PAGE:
Wednesday, June 24, 2009

Definitions - Pakikipag-Kapwa (Shared Identity)

In her talk Indigenous Filipino Values: A Foundation for a Culture of Non-Violence" prepared for the forum "Towards a Culture of Non-Violence," Katrin de Guia defines several key concepts which underpin babaylan practices.


The core value of Filipino personhood is kapwa. This idea of a “shared self” opens up the heart-doors of the I to include the Other. It bridges the deepest individual recess of a person with anyone outside him or herself, even total strangers. Here, it is not important if you are rich or poor, or status in society. “People are just people in spite of their age, clothes, diplomas, color or affiliations” said the Visayan artist Perry Argel.

Kapwa is the “unity of the one-of-us-and-the-other”, according to Virgilio Enriquez, who declared the concept as a Filipino core value. He upheld that kapwa implied moral and normative aspects that obliged a person to treat one another as fellow human being and therefore as equal. Such a position was “definitely inconsistent with exploitative human interactions,” he insited. But he also foresaw that this Filipino core value was threatened by spreading Western influences, when he wrote: “...once AKO starts thinking of himself as separate from KAPWA, the Filipino ‘self’ gets to be individuated as in the Western sense and, in effect, denies the status of KAPWA to the other.”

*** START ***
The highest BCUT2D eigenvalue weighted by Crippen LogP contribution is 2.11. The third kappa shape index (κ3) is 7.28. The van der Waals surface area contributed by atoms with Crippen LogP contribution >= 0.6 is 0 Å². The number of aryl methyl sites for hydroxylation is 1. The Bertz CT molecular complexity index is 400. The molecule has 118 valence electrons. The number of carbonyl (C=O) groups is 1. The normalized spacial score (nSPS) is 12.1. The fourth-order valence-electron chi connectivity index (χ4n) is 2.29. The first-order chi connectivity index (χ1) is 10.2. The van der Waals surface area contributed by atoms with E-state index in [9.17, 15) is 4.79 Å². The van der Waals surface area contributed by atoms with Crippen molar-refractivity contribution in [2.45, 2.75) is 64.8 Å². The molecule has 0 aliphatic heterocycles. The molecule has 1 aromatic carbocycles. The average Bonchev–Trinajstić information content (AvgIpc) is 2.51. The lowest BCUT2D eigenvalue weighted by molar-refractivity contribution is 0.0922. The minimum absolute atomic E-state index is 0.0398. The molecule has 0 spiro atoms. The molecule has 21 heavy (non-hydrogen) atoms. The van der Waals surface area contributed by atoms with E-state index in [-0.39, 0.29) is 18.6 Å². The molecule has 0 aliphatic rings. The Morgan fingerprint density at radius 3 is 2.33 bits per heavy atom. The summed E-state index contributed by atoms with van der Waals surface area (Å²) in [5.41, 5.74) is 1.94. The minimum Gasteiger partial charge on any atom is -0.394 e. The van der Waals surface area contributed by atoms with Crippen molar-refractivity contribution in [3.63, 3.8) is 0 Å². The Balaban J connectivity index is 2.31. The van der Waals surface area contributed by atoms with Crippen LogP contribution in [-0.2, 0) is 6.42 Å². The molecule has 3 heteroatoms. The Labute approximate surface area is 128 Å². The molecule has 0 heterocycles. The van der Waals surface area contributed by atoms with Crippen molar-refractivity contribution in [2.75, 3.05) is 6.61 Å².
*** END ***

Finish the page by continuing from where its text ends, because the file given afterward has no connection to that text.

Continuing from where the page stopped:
Today, most people who hear the word “kapwa” think of their neighbor. But standard Tagalog dictionaries like Vito Santos’ render kapwa as “fellow being” and “other person.” And older, Spanish dictionaries translate kapuwa as “both” and “the one and the other”, or “others.”

From all these, Enriquez concluded that the original Filipino idea of “others” was inclusive. He wrote: “The English “others” is actually used in opposition to the “self,” and implies the recognition of the self as a separate entity. In contrast, kapwa is a recognition of a shared identity, an inner self shared with others.”

He also said: “A person starts having a kapwa not so much because of a recognition of status given him by others but more so because of his awareness of shared identity. The ako (ego) and the iba-sa-akin (others) are one and the same in kapwa psychology.”

This Filipino linguistic unity of the self and the other is unique and unlike in most modern languages. Why? Because implied in such inclusiveness is the moral obligation to treat one another as equal fellow human beings. If we can do this— even starting in our own family or our circle of friends— we are on the way to practice peace. We are Kapwa People.

Katrin M. de Guia performed her pioneering research on the Filipino culture-bearer artists all over the country while earning her PhD in Filipino Psychology (Sikolohiyang Pilipino) at the Unversity of the Philippines. She will be a featured speaker at the Center for Babaylan Studies 2010 Conference

Link accessed 6/24/2009

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